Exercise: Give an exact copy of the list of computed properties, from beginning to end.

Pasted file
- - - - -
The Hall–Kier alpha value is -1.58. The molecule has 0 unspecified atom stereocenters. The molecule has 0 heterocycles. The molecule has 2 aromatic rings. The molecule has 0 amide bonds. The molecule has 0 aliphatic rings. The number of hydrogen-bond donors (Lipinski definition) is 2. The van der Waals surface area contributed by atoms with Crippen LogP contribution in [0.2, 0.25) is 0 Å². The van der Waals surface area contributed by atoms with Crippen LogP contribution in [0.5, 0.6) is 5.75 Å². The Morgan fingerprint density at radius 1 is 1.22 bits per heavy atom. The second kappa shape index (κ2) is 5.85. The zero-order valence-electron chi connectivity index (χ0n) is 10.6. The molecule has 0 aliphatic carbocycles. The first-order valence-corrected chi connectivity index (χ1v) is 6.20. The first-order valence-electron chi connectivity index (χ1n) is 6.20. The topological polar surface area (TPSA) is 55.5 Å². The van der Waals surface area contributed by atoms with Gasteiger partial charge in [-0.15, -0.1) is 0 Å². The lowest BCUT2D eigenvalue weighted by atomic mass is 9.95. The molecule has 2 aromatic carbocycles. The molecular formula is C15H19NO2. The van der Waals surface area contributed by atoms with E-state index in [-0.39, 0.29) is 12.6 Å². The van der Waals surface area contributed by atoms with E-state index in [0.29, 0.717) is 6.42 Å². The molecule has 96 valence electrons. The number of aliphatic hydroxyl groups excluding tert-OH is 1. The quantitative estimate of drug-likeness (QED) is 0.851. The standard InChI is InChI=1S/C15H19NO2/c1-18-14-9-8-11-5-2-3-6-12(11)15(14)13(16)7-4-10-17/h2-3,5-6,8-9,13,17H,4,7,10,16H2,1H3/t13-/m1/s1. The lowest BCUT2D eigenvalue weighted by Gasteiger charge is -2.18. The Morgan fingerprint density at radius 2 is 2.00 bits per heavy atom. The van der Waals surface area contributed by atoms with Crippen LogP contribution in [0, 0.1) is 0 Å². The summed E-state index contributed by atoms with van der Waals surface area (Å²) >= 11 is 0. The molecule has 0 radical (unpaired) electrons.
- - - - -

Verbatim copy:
The Hall–Kier alpha value is -1.58. The molecule has 0 unspecified atom stereocenters. The molecule has 0 heterocycles. The molecule has 2 aromatic rings. The molecule has 0 amide bonds. The molecule has 0 aliphatic rings. The number of hydrogen-bond donors (Lipinski definition) is 2. The van der Waals surface area contributed by atoms with Crippen LogP contribution in [0.2, 0.25) is 0 Å². The van der Waals surface area contributed by atoms with Crippen LogP contribution in [0.5, 0.6) is 5.75 Å². The Morgan fingerprint density at radius 1 is 1.22 bits per heavy atom. The second kappa shape index (κ2) is 5.85. The zero-order valence-electron chi connectivity index (χ0n) is 10.6. The molecule has 0 aliphatic carbocycles. The first-order valence-corrected chi connectivity index (χ1v) is 6.20. The first-order valence-electron chi connectivity index (χ1n) is 6.20. The topological polar surface area (TPSA) is 55.5 Å². The van der Waals surface area contributed by atoms with Gasteiger partial charge in [-0.15, -0.1) is 0 Å². The lowest BCUT2D eigenvalue weighted by atomic mass is 9.95. The molecule has 2 aromatic carbocycles. The molecular formula is C15H19NO2. The van der Waals surface area contributed by atoms with E-state index in [-0.39, 0.29) is 12.6 Å². The van der Waals surface area contributed by atoms with E-state index in [0.29, 0.717) is 6.42 Å². The molecule has 96 valence electrons. The number of aliphatic hydroxyl groups excluding tert-OH is 1. The quantitative estimate of drug-likeness (QED) is 0.851. The standard InChI is InChI=1S/C15H19NO2/c1-18-14-9-8-11-5-2-3-6-12(11)15(14)13(16)7-4-10-17/h2-3,5-6,8-9,13,17H,4,7,10,16H2,1H3/t13-/m1/s1. The lowest BCUT2D eigenvalue weighted by Gasteiger charge is -2.18. The Morgan fingerprint density at radius 2 is 2.00 bits per heavy atom. The van der Waals surface area contributed by atoms with Crippen LogP contribution in [0, 0.1) is 0 Å². The summed E-state index contributed by atoms with van der Waals surface area (Å²) >= 11 is 0. The molecule has 0 radical (unpaired) electrons.